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Minimally processed, processed and ultra-processed foods. This is what SCIENCE says

A few months ago I had the opportunity to support a person with the writing of his thesis, he told me that he wanted to demonstrate the relationship between processed foods and harmful damage to health.

However, I told him that the term "processed foods" is very ambiguous and that we should define it since there are different classifications and levels of processing.

I find it very interesting how generally the term "processed foods" has strong negative connotations and much of this smear is simply not justified. It is true that food processing in certain cases coupled with excessive consumption of highly refined food products displaces whole and less refined foods.

However, processing has also contributed significantly to the improvement of human health, such as inactivation of pathogens, preventing the proliferation of microorganisms, protecting the original properties of food, improving its digestibility, etc.

On the other hand, processing can also damage their quality, which can have unwanted consequences such as loss of certain essential nutrients, formation of unwanted compounds, sensory quality, etc.

So it's not that simple, there are pros and cons to processed foods and there are different LEVELS of processing. These levels can be seen in the following image:

As we can see in the image, as food processing increases, nutrient density decreases. Talking about minimally processed foods (in which processing is useful) is not the same as talking about ultra-processed foods (in which processing is harmful).

Whole and minimally processed foods (such as fruits, vegetables, grains, nuts, eggs, red meat, chicken and fish) contain a wide selection of vitamins, minerals, phytonutrients (plant nutrients), and zoonutrients (animal nutrients).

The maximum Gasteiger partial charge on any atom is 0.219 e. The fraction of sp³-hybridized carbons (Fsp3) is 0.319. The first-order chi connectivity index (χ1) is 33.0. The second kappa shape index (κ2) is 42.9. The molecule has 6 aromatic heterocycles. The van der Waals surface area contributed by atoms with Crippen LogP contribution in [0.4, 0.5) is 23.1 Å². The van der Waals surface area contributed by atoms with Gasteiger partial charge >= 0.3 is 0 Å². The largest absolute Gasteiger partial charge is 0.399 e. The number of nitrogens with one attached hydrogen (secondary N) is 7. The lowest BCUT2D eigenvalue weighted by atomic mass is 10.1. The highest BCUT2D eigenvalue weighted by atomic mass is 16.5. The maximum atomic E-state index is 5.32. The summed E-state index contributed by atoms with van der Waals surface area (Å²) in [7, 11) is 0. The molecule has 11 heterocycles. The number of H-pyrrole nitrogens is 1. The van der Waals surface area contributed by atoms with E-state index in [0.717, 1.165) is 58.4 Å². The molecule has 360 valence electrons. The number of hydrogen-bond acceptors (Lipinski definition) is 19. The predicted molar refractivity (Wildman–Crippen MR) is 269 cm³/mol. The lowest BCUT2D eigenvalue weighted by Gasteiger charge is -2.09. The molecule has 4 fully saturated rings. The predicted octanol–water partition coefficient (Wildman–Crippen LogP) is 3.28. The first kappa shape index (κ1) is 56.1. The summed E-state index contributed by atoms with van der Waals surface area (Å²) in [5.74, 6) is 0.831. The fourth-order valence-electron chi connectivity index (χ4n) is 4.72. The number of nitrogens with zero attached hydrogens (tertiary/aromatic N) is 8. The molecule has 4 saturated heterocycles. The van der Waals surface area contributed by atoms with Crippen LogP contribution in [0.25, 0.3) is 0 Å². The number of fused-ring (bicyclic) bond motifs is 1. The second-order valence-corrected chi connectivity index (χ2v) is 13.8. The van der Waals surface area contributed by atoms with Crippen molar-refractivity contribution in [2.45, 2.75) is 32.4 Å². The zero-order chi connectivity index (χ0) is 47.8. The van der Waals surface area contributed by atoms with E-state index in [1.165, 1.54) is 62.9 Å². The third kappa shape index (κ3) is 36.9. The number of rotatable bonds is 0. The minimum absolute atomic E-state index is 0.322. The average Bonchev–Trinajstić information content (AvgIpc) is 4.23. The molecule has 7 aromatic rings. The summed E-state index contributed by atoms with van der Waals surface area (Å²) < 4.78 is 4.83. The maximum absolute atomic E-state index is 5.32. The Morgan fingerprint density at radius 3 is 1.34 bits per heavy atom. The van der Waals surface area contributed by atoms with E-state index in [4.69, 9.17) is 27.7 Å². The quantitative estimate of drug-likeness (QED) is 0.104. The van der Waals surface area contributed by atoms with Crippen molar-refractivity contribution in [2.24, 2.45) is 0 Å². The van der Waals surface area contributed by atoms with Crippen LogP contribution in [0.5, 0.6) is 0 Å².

Research consistently points to one compelling conclusion:

Humans are healthier when they eat whole, less refined foods. This is likely because the higher the degree of processing, the more likely a food will: Lose nutritional value (such as fiber, essential fatty acids, vitamins, minerals, and nutrients) and gain additives and preservatives (such as sugar, sodium, trans fats, etc.)

So it makes sense that a diet rich in whole, minimally processed foods could reduce rates of heart disease, cancer, depression, and type 2 diabetes, among other health problems.

In addition, whole and minimally processed foods are also rich in fiber and/or protein, two nutrients that help increase satiety. And they tend to have fewer calories per serving than highly processed refined foods. Both traits make it easier for us to control our weight.

In fact, whole and minimally processed foods may be what all successful diet protocols have in common. Recent studies have shown that participants experienced the same amount of weight loss, regardless of carb or fat intake, as long as they minimized their consumption of ultra-processed foods.

So does this mean we should give up all processed foods?

Nope, you shouldn't give them up for several reasons:


For example canned foods that save you time, are practical, a good source of nutrients and taste good (for example tuna or beans), or protein powder that is extremely protein-dense, low cost per serving and easy to consume.


When processed foods are consumed in moderation, they help us to have moments of connection with our friends and pleasant experiences, remember that food is much more than calories and nutrients.


So instead of separating foods into “whole” and “non-whole” categories, imagine a spectrum. As you can see in the image below, as food becomes more processed and refined, it loses a bit of its nutritional power:

The goal with whole foods is not to make things "perfect." Instead, focus on doing "just a little bit better.”

And remember that what matters is what you do most of the time and not what you do occasionally, and this also applies to highly processed foods, despite the fact that ultra-processed foods are very nutritionally poor, that does not mean that you can never consume them, including them from time to time and knowing how to manage their consumption is a symptom of healthy behavior and a good relationship with food and usually generates greater adherence to frequently consuming whole and minimally processed foods by being able to include less recommended foods in a way sporadic without this having the slightest effect on health.

In addition, remember that other factors such as physical activity, stress management, sufficient and quality rest, social connection, etc. are also of greater importance. If this is not covered, the consumption of processed foods will take a backseat.

Thank you for reading,


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